Bone-in pork chops will take longer to cook dinner, but are normally more tender. I try to choose thicker chops, particularly if I’m cooking with boneless pork chops. Or, you can decide to sear the chops in a cast iron or chrome steel skillet with somewhat melted butter or olive oil. This will seal in the taste and give you a pleasant golden crust. You will probably want to take several minutes off of the cooking time to account for the pre-cook.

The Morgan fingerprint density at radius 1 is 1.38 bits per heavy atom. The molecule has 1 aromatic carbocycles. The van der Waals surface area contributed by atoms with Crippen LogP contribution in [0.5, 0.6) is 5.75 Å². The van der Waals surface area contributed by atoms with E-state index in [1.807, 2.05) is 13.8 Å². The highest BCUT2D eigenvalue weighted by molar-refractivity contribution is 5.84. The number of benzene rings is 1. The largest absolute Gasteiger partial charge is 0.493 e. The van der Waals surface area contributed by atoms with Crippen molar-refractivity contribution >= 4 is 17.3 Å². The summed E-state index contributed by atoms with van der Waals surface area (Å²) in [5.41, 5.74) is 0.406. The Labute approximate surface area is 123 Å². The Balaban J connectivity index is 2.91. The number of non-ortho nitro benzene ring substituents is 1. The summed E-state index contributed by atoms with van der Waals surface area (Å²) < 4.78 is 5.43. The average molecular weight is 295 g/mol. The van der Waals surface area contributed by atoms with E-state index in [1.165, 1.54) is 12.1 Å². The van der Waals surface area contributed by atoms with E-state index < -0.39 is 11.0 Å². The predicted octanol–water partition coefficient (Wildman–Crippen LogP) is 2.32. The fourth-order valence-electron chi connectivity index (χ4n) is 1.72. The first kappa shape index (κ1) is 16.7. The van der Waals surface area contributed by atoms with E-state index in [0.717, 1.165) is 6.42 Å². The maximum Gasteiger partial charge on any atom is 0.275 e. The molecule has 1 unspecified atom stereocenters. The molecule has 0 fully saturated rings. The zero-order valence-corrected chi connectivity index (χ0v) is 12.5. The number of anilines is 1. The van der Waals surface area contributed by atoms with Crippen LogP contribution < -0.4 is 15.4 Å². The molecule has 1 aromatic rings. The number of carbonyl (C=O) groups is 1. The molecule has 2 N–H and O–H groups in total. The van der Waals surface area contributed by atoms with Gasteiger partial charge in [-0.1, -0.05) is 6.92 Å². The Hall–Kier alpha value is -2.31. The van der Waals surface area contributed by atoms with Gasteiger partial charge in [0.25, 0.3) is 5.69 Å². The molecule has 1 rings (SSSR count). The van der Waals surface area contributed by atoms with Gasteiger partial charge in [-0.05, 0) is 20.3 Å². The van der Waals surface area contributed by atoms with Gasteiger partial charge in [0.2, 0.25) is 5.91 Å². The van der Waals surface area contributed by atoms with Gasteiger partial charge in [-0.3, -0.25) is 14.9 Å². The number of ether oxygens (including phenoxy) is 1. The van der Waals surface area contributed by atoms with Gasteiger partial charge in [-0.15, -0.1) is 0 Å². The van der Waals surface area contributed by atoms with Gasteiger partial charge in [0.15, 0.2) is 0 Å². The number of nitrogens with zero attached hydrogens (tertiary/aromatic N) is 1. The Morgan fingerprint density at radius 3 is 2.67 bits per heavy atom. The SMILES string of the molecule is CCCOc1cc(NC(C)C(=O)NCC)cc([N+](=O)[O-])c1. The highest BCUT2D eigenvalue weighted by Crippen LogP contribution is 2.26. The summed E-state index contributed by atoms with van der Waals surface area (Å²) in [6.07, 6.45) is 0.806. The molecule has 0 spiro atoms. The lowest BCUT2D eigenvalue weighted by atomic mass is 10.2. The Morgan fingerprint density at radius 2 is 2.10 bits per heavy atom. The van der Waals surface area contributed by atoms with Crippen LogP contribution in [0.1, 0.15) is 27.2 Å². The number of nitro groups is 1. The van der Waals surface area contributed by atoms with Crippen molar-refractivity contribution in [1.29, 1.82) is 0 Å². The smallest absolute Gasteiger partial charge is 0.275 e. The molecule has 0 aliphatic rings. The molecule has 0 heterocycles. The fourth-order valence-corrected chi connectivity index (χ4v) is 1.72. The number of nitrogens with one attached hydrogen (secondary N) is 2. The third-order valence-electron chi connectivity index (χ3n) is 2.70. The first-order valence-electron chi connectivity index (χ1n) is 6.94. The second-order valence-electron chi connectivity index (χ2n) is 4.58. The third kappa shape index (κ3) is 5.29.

If your pork chops are thinner, shoot for minutes. I’ve mounted that problem for you!
But you know what I discovered? I finally found out that I was cooking the poor pork chops to demise, and it was sluggish and painful.
Pork Chops With Peppers
I’ll be the first to admit, I’ve by no means really been a fan of boneless pork chops. They all the time seem … Read More